Dorianna Thornton of Witch H(c)unt | photo by Garrett Bolin | courtesy of the artist
West Philadelphia performance artist Doriana Thornton on trauma, self-expression and essential education
I almost feel the need to apologize to Doriana Thornton for using the word “powerful” so much over the course of our interview.
It kept coming up, again and again, but it’s kind of a fitting way to encapsulate the latest project from the West Philadelphia performance artist. Under the banner Witch H(c)unt, Thornton releases a self-titled record this Thursday – their birthday – and it’s an interdisciplinary exploration of issues surrounding gender, sexuality and race: things like abuse, consent, inclusiveness and more. The record raises topics that needs to be discussed, gives voice to people who need to be heard, and does so with candor, elegance, and yes, power. And we’re happy to give you a first listen to the album today.
As a vocalist, Thornton has an even alto in the vein of Nico, Amanda Palmer and Antony; it can be warm and graceful one moment, cutting and aggressive the next. Instrumentally, they gravitate towards banjo, and it gets incorporated in all manner of unconventional ways on the album – strummed like an acoustic guitar, or piped through a distortion pedal to searing effect, in addition to a more trad style of plucking. Working with producer Scott Sitzer and bassist Garrett Bolin, who Thornton also collaborates with in the punk outfit Sidenail, they arranged the album with beds of lo-fi synthesizers and percussion, building the songs up when it works and leaving them sparse when it’s more appropriate.
“Vomit Queen” is an example of the former, a chugging punk song about overdrinking – it’s a moment of pure levity on a record where emotions are more often juxtaposed. On the opening “I don’t like u,” Thornton pairs lyrics about depression and relationship dysfunction with a playful melody – lyrics like “you only like me when I’m manic / you only like me when I panic” are very serious, but the tune is inviting. On the other end of the spectrum, the provocatively-titled “fuck boyz never change” is pure, potent urgency.
On that song, Thornton candidly relates emotions felt in the wake of rape via a vocal catharsis. The song is just them, and a banjo. “All the boys in my life are a disappointment / I wanna cut you with a knife, but not in a nice way / most of them will rape me, the other ones ignore me,” Thornton begins, later directly confronting an abuser: “I am enraged you raped me, die.”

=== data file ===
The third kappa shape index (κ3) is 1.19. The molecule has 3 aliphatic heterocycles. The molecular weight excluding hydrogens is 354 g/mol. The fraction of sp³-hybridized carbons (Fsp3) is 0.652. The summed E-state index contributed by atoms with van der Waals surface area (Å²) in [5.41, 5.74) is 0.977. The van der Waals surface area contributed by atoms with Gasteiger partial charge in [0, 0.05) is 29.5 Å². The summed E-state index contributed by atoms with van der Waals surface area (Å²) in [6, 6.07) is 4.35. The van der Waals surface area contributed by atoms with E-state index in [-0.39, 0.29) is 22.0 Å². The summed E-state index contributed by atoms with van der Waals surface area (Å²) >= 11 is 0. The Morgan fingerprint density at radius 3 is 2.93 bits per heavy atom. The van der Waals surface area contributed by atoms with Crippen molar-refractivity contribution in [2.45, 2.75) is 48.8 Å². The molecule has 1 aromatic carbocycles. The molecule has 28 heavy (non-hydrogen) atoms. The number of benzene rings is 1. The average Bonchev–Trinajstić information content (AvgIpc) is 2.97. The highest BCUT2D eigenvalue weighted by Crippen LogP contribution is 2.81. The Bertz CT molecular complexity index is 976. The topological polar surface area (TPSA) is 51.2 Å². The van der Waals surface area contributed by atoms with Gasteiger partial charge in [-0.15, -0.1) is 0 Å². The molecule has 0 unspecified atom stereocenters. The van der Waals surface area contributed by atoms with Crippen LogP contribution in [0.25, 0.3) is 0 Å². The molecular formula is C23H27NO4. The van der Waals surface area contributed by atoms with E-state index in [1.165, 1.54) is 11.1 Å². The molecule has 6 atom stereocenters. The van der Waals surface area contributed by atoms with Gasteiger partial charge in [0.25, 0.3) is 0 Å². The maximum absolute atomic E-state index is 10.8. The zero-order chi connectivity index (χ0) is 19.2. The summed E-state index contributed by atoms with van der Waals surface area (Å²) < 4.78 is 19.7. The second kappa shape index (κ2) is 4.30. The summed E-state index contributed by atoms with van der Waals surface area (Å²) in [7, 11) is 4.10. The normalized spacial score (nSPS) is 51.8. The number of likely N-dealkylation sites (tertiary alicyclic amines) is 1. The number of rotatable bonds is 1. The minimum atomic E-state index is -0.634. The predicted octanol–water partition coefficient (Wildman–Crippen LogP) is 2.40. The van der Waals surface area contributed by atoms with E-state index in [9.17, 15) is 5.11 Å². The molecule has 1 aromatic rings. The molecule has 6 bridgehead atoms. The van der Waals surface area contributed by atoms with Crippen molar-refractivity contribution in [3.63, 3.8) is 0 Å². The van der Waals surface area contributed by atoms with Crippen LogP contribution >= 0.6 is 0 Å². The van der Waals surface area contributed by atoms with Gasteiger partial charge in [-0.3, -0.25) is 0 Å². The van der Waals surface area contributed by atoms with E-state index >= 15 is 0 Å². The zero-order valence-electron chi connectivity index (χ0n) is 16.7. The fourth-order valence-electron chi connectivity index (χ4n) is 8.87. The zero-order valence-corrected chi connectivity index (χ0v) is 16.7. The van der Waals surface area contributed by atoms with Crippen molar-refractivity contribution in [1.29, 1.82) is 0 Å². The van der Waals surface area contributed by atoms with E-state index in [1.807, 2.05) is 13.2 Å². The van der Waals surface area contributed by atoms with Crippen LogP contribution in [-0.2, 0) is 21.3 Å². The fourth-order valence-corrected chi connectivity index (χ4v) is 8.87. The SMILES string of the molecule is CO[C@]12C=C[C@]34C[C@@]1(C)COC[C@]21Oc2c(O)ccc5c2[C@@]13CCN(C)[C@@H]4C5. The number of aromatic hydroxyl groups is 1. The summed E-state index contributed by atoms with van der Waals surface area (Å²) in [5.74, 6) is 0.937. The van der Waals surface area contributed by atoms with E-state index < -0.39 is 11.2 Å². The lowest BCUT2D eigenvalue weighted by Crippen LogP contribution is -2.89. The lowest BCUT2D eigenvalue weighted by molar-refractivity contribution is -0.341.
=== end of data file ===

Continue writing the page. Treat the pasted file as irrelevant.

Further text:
Asked about the decision to leave that song quite literally bare, Thornton says “It’s so serious and so emotional, I wanted to have nothing distracting from what I’m saying, because it’s so important.”
Which definitely makes for a – I’m sorry – powerful listening experience. It’s not an easy minute and 53 seconds, and is the first song I’ve ever heard to be preceded by a content warning, but it forces the listener to firmly grasp the anguish and agony that victims of abuse experience, and reflect on how they treat other persons in their life.
When Thornton talks about their other band, Sidenail – which features Bolin as well as Curtis Cooper – they say how fun it is, an adrenaline rush of loud amps and screamed vocals. By comparison, this project seems more emotionally draining than fun, and I ask about that. Thornton says it is in fact enjoyable to perform as Witch H(c)unt, and sees the project as living in a similar vein, though the content is different. Their word: “moody.” And as to why they took that approach with the music, Thornton says it’s “Because I’m moody, I’m really moody. I have a lot of trauma – or, maybe not a lot. Everything’s comparable. I guess compared to somebody who didn’t have any trauma I do, but not compared to somebody who has all the trauma in the world. But this is my life. And it feels more true.”
That’s not to say Thornton doesn’t have other concerns to put on the table; racial justice is a major one, but they didn’t feel right being the mouthpiece of someone else’s struggle – instead, the album sets aside time for interlude tracks with poems and essays by three authors Thornton connected with on Facebook.
Nayo Jones reads a piece reflecting on being black and queer (“a disappearing act, a lesson in silence”). Rehan Ahmed’s “Phone Call and Faith” zooms in on a conversation with a parent: “she says ‘be careful.’ I ask why. She says, ‘Didn’t you hear on the news? The mass shooter was Muslim.” And Karla Maria’s “Brown Girl in the Mix” is a very honest look at being a person of color in a predominantly white punk scene, while their “Tuesday Hauntings” is about being Facebook friends with one’s rapist.
Thornton says their art is their way of remaining politically active – “I have a lot of anxiety, as you can tell by the songs, and it’s hard for me to go to protests and meetings. One way I feel like I can be productive and feel good and push back against all this shit that’s given to me … is talking to people one-on-one, trying to educate people.”
Education is key, and they see the writers sharing their stories and lending their voices to the project very much as educators – “the goal was definitely to leverage my position of power as someone who’s making an album and using my resources to support queer people of color and doing this education work.”
Thornton will celebrate the release of Witch H(c)unt Thursday night with a performance at All Night Diner in West Philadelphia. From there, they plan on continuing to write, reflect and learn. “I’m excited to feel ashamed of myself now, to look back and say ‘wow, you didn’t know anything.’” Thornton laughs, and adds, “That’s an anxious brain thing, looking ahead in time to say ‘well, I’m going to feel bad about this then, so I’m going to start feeling bad about it now to prepare for feeling bad about it then.’ Whatever. I try to be as healthy as I can be, but maybe I’m not the healthiest. Its’ fine. We’re all trying.”